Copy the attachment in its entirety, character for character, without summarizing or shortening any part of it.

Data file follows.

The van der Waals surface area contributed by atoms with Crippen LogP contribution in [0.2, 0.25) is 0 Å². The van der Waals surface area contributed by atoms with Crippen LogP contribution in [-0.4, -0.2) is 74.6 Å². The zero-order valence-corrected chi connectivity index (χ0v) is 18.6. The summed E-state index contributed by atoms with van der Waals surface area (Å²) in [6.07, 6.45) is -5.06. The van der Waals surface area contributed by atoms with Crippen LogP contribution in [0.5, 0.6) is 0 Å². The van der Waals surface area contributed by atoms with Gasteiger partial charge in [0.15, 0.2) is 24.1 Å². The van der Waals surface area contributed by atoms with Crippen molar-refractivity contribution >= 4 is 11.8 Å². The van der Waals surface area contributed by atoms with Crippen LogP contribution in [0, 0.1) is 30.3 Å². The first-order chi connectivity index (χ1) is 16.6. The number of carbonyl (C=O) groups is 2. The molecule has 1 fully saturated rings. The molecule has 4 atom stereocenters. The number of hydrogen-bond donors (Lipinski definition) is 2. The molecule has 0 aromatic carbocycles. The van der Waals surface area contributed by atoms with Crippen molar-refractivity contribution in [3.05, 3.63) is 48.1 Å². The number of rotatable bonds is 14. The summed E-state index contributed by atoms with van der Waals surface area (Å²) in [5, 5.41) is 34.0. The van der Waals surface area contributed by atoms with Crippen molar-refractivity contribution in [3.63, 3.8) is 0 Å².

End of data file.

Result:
The van der Waals surface area contributed by atoms with Crippen LogP contribution in [0.2, 0.25) is 0 Å². The van der Waals surface area contributed by atoms with Crippen LogP contribution in [-0.4, -0.2) is 74.6 Å². The zero-order valence-corrected chi connectivity index (χ0v) is 18.6. The summed E-state index contributed by atoms with van der Waals surface area (Å²) in [6.07, 6.45) is -5.06. The van der Waals surface area contributed by atoms with Crippen LogP contribution in [0.5, 0.6) is 0 Å². The van der Waals surface area contributed by atoms with Gasteiger partial charge in [0.15, 0.2) is 24.1 Å². The van der Waals surface area contributed by atoms with Crippen molar-refractivity contribution >= 4 is 11.8 Å². The van der Waals surface area contributed by atoms with Crippen LogP contribution in [0, 0.1) is 30.3 Å². The first-order chi connectivity index (χ1) is 16.6. The number of carbonyl (C=O) groups is 2. The molecule has 1 fully saturated rings. The molecule has 4 atom stereocenters. The number of hydrogen-bond donors (Lipinski definition) is 2. The molecule has 0 aromatic carbocycles. The van der Waals surface area contributed by atoms with Crippen molar-refractivity contribution in [3.05, 3.63) is 48.1 Å². The number of rotatable bonds is 14. The summed E-state index contributed by atoms with van der Waals surface area (Å²) in [5, 5.41) is 34.0. The van der Waals surface area contributed by atoms with Crippen molar-refractivity contribution in [3.63, 3.8) is 0 Å².